The Blue Bell, Pennsylvania-based company announced a new e-business plan, called e-@ction, among a number of other announcements, including strategic partnership agreements with Microsoft and Siebel Systems.
In recent months, Unisys competitors EDS and Computer Sciences (CSC) and even management consulting firms such as Andersen Consulting, KPMG, and Ernst & Young have all been touting revamped missions, shifting their focus to the Internet and e-business. Their moves are intended to counter the attention Wall Street and other industry analysts have been lavishing on smaller Internet services companies such as Viant, Scient, and Razorfish as business spending shifts to the Web.
As a major part of its e-business strategy, Unisys said it's establishing more than 50 Unisys "e-@ction" electronic business centers to develop new products, technology, and services for its clients. The company said it will also set up an education program called Unisys University to help revamp company culture and educate employees on the firm's new Internet focus.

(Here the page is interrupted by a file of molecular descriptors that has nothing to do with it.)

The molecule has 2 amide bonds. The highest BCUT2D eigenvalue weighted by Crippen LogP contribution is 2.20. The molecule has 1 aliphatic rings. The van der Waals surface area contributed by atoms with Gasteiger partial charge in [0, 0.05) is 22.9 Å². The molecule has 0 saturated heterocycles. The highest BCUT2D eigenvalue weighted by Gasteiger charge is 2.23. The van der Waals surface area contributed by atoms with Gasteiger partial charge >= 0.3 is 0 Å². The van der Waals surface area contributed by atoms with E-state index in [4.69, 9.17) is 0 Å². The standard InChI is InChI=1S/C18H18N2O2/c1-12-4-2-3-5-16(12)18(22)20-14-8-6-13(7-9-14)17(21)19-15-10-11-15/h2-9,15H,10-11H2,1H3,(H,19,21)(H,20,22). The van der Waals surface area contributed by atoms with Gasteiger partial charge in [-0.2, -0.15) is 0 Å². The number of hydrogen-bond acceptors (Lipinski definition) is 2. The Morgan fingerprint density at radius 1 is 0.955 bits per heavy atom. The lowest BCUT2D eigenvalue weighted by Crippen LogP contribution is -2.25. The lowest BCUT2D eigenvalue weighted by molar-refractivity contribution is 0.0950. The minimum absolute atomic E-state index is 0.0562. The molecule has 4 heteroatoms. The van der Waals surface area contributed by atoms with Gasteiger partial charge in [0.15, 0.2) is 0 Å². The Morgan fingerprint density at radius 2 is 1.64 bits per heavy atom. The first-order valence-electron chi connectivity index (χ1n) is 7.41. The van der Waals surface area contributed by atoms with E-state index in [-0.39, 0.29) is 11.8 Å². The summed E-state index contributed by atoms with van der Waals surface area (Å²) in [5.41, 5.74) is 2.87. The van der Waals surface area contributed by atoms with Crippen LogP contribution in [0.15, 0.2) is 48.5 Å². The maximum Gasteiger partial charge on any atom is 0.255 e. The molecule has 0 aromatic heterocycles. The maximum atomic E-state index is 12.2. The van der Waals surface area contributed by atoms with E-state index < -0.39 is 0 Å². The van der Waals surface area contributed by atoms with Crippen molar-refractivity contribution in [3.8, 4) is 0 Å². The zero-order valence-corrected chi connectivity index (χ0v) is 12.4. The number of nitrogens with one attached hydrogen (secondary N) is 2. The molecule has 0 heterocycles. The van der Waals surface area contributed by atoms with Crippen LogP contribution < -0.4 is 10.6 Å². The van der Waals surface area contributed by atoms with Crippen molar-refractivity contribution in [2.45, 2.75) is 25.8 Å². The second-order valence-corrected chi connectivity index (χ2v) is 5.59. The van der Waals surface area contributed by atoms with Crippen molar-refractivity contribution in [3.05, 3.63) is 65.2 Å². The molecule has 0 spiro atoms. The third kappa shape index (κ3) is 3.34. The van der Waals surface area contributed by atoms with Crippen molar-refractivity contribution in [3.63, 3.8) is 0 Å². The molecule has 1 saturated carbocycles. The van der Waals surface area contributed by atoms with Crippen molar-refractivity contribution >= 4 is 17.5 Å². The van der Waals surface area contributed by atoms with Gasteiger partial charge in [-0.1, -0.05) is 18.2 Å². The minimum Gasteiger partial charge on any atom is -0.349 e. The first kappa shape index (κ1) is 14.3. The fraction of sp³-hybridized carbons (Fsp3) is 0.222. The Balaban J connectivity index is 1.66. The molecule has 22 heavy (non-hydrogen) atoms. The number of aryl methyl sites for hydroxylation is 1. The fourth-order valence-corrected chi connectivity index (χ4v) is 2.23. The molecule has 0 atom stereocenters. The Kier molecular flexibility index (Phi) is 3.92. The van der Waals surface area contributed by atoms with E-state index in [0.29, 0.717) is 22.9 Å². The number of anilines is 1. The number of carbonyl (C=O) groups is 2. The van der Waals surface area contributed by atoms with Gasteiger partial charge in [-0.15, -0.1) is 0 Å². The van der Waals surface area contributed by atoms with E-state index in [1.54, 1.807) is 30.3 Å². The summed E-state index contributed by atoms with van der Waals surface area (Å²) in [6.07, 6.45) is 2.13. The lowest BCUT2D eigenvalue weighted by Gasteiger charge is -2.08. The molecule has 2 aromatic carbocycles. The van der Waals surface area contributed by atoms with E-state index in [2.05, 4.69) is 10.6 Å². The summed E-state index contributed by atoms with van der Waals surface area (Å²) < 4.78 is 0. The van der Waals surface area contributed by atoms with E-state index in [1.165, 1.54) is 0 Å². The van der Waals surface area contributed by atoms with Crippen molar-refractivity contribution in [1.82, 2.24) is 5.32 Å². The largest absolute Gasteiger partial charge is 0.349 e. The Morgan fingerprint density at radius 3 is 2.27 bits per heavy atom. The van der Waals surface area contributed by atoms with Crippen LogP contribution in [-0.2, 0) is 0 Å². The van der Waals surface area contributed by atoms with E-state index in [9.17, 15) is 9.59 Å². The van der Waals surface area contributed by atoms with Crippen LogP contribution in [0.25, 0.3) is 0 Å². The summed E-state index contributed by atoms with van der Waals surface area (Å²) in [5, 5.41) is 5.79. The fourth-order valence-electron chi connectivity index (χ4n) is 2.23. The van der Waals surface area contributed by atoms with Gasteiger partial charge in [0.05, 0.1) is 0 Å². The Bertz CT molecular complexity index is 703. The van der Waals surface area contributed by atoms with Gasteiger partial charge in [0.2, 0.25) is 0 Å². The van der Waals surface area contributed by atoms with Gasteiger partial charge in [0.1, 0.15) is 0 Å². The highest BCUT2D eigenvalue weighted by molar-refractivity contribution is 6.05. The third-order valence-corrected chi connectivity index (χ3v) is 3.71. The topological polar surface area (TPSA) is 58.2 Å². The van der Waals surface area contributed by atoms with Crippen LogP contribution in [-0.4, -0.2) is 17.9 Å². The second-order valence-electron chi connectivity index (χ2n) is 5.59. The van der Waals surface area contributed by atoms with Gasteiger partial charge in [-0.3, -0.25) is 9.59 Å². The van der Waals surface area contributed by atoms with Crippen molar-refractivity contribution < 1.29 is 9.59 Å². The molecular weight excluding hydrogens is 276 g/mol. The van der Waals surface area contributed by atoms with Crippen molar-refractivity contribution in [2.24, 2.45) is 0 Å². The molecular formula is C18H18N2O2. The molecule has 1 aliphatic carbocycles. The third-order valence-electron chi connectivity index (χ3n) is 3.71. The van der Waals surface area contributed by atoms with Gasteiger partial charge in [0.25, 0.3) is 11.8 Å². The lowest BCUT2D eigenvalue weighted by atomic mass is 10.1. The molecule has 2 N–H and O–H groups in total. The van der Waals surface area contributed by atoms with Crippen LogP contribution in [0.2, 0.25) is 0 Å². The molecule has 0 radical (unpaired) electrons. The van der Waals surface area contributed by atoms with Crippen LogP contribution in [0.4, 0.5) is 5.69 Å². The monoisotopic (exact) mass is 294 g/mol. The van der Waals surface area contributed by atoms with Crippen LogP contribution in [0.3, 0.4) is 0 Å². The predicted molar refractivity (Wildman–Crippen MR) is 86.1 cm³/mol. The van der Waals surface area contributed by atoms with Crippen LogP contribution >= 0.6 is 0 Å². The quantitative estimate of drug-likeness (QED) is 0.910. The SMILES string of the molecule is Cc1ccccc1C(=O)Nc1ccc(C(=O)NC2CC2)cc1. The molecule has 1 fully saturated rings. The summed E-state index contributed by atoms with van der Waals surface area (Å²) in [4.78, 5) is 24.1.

At a news conference today, Unisys chief executive Lawrence Weinbach said he expects half the company's revenues to come from Internet-related work over the next several years.
In other news, the company said it's working with Microsoft to improve server performance on future versions of the Microsoft Windows Datacenter Server operating system through so-called dynamic partitioning. Dynamic partitioning will make computers more flexible by enabling systems to shift resources and carry loads of data without interruptions, the company said. The companies expect the initial design phase to take a minimum of six months.
In addition, Unisys said it has partnered with customer relationship management (CRM) software maker Siebel. Unisys said it will market Siebel's front office applications with Unisys business consulting, outsourcing, and implementation services.
Siebel also named Unisys its exclusive ASP, or application service provider, for Latin America, South America, Caribbean, South Africa, Australia, New Zealand, and Asia. Through an ASP arrangement, the companies will work together to provide Internet-based applications that would in turn be rented to businesses over the Web.